Glory be! Here we have an exhibition with ‘Monet’ in the title offering more than the usual two or three paintings by the master, a lot of padding and a room of contemporary for ‘relevance’.
This one does exactly what it says on the placards: there are 78 paintings by the man himself, and nothing else. Only the Musée Marmottan Monet in Paris can beat this for numbers.
The show is a joy. Go and see it, and, since it will surely pull in the crowds, take advantage of any National Gallery member’s privileges, any early openings or late closings that you can. More than a quarter of the exhibits come from private collections around the world; and so this is not just an assemblage of well-known favourites, although there are some. It demonstrates that, for all his persistent preoccupations with the elements, earth, air, fire and water, and, above all, light and time, Monet was a far more varied painter than might be assumed.
The curator, Richard Thomson, professor of fine art at Edinburgh, has made a superb selection, even if the show’s title is not quite right. Monet was not interested in architecture, as in the construction of buildings; rather in the patterns buildings make and the structure they gave his compositions. One comes to realise how structures such as the towers of the Houses of Parliament are etiolated and stretched to suit his purpose, and how little actual architecture is shown in his Doge’s Palace or even Rouen Cathedral.
In order to give it up-to-the-minute credentials, we are intended to be ‘challenged’ in a belief that Monet was merely a painter of haystacks and water lilies; although, for many, he is quite as likely to be the Impressionist poet of London fog, the painter of palazzi and the recorder of Rouen. However, the show is given a very interesting, and perhaps genuinely new, intellectual underpinning. It links Monet’s approach to the English construction of the picturesque a century earlier – the link being the romanticism of the Anglo-French School, which had become the semi-official art of the Restauration governments.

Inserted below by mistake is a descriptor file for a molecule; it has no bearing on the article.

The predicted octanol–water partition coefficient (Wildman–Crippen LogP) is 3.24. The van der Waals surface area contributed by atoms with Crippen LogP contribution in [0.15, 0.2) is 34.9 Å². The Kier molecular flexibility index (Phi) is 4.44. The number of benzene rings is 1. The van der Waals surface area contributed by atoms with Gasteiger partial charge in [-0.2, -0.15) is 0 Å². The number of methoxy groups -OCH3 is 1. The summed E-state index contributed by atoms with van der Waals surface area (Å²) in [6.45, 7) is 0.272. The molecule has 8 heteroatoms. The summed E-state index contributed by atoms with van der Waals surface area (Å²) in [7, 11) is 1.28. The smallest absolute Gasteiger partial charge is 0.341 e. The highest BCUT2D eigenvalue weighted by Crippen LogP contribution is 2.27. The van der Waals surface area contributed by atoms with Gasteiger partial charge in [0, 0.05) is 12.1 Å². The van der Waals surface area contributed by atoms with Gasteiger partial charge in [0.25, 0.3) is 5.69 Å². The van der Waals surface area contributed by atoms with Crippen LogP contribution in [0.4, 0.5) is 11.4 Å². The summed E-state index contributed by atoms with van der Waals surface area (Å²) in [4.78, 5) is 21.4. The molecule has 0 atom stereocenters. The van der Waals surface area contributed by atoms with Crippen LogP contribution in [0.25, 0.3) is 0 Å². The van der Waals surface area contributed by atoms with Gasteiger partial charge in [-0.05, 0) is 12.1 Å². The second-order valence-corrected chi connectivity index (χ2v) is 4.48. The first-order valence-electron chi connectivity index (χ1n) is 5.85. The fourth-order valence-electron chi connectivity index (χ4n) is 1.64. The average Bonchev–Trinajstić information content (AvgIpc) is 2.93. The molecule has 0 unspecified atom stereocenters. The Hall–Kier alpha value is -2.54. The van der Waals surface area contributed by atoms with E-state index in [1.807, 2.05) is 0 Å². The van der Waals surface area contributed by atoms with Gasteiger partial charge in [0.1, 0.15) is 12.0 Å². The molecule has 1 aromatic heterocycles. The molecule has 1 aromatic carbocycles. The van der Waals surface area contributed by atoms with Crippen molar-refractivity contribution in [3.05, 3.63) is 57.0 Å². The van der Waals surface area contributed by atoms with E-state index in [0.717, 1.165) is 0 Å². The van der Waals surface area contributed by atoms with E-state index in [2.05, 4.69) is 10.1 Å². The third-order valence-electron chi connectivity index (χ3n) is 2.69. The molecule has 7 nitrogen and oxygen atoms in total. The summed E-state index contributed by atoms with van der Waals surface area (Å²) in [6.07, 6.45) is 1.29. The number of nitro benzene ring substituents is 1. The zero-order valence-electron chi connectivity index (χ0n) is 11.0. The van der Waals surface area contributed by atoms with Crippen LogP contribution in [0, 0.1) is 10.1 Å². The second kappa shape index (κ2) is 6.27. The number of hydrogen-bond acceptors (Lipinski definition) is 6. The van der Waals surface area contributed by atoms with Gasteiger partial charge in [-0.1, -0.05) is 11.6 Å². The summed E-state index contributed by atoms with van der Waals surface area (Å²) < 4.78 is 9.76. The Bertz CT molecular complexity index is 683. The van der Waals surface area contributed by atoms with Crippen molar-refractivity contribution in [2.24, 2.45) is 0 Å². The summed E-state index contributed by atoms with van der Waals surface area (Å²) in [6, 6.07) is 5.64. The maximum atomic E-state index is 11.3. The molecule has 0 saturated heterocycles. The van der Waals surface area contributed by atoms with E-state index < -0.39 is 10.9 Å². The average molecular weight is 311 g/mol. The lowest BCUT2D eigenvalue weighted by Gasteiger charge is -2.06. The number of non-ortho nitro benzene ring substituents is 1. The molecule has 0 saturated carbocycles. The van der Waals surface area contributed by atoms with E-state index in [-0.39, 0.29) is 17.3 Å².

There is one painting here that does look like a strong link, whether Monet knew it or not. This is the 1872 Argenteuil, the Hospice, a lovely, old, mellow, brick building which is scarcely visible behind a screen of joyously flowering elder trees. It could easily have been painted by Constable, but in Hampstead and fifty years earlier.
The show is organised chronologically, taking us on journeys to the Channel coast, Holland, along the Seine to Paris, the South and, of course, to Rouen, London and Venice, provoking a whimsical vision of him as an Impressionist Dr Syntax in Search of the Picturesque.
A great bonus is to see several sequences. Monet worked on several canvases together, moving from one to the next as the light moved across or around a building – or indeed a haystack. Here Professor Thomson convincingly argues that two of the Rouen Cathedral canvases are just such a pair. Similarly, we are taken to and through Argenteuil Bridge as it was being built, to emerge on a stretch of river where the principal architecture is a boat’s sails.
All this theory is by the way. Think, and enjoy the show, with your eyes.
Monet & Architecture is on at the National Gallery until 29th July 2018. Book your tickets here,www.nationalgallery.org.uk